Professor Sonia Katyal’s work focuses on the intersection of technology, intellectual property, and civil rights (including antidiscrimination, privacy, and freedom of speech).
Professor Katyal’s current projects focus on artificial intelligence and intellectual property; the intersection between the right to information and human rights; trademark law and branding; and a variety of projects on the intersection between museums, cultural property and new media. As a member and chair of the university-wide Haas LGBT Cluster, Professor Katyal also works on matters regarding law, gender and sexuality.
Professor Katyal’s recent publications include Technoheritage, in the California Law Review; Rethinking Private Accountability in the Age of Artificial Intelligence, in the UCLA Law Review; The Paradox of Source Code Secrecy, in the Cornell Law Review; Transparenthood in the Michigan Law Review (with Ilona Turner); Trademarks, Artificial Intelligence, and the Role of the Private Sector, also in the Berkeley Technology Law Journal (forthcoming, with Aniket Kesari); The Gender Panopticon in the UCLA Law Review (forthcoming) (with Jessica Jung); and From Trade Secrecy to Seclusion in Georgetown Law Journal (forthcoming).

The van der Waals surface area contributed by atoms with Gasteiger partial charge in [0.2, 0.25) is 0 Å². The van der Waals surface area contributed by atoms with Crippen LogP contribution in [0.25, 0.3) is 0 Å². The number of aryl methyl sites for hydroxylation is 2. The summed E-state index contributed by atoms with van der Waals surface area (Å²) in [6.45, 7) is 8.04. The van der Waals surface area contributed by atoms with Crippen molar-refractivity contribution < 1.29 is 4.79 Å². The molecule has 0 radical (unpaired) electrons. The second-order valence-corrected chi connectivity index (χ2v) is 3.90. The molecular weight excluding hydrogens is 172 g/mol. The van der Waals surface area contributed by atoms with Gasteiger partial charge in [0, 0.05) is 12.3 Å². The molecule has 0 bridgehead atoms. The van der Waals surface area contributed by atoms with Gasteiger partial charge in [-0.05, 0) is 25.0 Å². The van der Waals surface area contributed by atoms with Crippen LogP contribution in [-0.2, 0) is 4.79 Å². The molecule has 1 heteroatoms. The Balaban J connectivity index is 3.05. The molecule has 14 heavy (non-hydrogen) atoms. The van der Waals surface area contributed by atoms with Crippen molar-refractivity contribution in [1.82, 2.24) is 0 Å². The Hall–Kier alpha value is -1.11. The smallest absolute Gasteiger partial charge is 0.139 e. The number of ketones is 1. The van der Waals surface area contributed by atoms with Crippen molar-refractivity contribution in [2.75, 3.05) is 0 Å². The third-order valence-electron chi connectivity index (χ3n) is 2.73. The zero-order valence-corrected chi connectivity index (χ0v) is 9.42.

Professor Katyal has won several awards for her work, including an honorable mention in the American Association of Law Schools Scholarly Papers Competition, a Yale Cybercrime Award, and twice received a Dukeminier Award from the Williams Project at UCLA for her writing on gender and sexuality. Most recently, her article, The Paradox of Source Code Secrecy, was selected for inclusion in the Best Intellectual Property articles of 2019. She has also previously published shorter pieces with the New York Times, the Brooklyn Rail, Washington Post, CNN, Boston Globe’s Ideas section, Hyperallergic, Los Angeles Times, Slate, and the National Law Journal, and has also been cited by the Supreme Court.
During the Obama administration, Katyal was selected by U.S. Commerce Secretary Penny Pritzker to be part of the inaugural U.S. Commerce Department’s Digital Economy Board of Advisors. Before entering academia, Professor Katyal was an associate specializing in intellectual property litigation in the San Francisco office of Covington & Burling. Professor Katyal also clerked for the Honorable Carlos Moreno (later a California Supreme Court Justice) in the Central District of California and the Honorable Dorothy Nelson in the U.S. Court of Appeals for the Ninth Circuit.
A.B., Brown University (1993)
J.D., University of Chicago Law School (1998)